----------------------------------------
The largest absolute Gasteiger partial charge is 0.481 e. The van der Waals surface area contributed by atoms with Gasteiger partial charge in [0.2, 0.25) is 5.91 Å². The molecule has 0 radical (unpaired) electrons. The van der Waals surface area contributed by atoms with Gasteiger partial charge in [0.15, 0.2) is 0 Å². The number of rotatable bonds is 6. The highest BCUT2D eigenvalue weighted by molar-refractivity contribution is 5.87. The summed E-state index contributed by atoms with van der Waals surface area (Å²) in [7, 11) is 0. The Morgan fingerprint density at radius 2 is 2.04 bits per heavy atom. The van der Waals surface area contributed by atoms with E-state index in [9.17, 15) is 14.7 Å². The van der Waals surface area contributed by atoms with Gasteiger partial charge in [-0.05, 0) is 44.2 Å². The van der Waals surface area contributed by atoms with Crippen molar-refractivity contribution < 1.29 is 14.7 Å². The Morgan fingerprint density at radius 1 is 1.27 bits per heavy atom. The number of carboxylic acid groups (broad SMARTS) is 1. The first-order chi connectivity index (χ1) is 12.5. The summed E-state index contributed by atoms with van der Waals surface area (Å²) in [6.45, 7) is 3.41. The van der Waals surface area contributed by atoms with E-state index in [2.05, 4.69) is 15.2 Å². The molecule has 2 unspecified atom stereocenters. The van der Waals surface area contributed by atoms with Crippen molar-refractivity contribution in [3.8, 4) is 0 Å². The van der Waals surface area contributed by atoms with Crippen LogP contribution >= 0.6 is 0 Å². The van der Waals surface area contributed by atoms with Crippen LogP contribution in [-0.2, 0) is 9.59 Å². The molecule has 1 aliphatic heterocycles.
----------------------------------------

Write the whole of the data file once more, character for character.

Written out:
The largest absolute Gasteiger partial charge is 0.481 e. The van der Waals surface area contributed by atoms with Gasteiger partial charge in [0.2, 0.25) is 5.91 Å². The molecule has 0 radical (unpaired) electrons. The van der Waals surface area contributed by atoms with Gasteiger partial charge in [0.15, 0.2) is 0 Å². The number of rotatable bonds is 6. The highest BCUT2D eigenvalue weighted by molar-refractivity contribution is 5.87. The summed E-state index contributed by atoms with van der Waals surface area (Å²) in [7, 11) is 0. The Morgan fingerprint density at radius 2 is 2.04 bits per heavy atom. The van der Waals surface area contributed by atoms with E-state index in [9.17, 15) is 14.7 Å². The van der Waals surface area contributed by atoms with Gasteiger partial charge in [-0.05, 0) is 44.2 Å². The van der Waals surface area contributed by atoms with Crippen molar-refractivity contribution < 1.29 is 14.7 Å². The Morgan fingerprint density at radius 1 is 1.27 bits per heavy atom. The number of carboxylic acid groups (broad SMARTS) is 1. The first-order chi connectivity index (χ1) is 12.5. The summed E-state index contributed by atoms with van der Waals surface area (Å²) in [6.45, 7) is 3.41. The van der Waals surface area contributed by atoms with E-state index in [2.05, 4.69) is 15.2 Å². The molecule has 2 unspecified atom stereocenters. The van der Waals surface area contributed by atoms with Crippen molar-refractivity contribution in [3.8, 4) is 0 Å². The van der Waals surface area contributed by atoms with Crippen LogP contribution >= 0.6 is 0 Å². The van der Waals surface area contributed by atoms with Crippen LogP contribution in [-0.2, 0) is 9.59 Å². The molecule has 1 aliphatic heterocycles.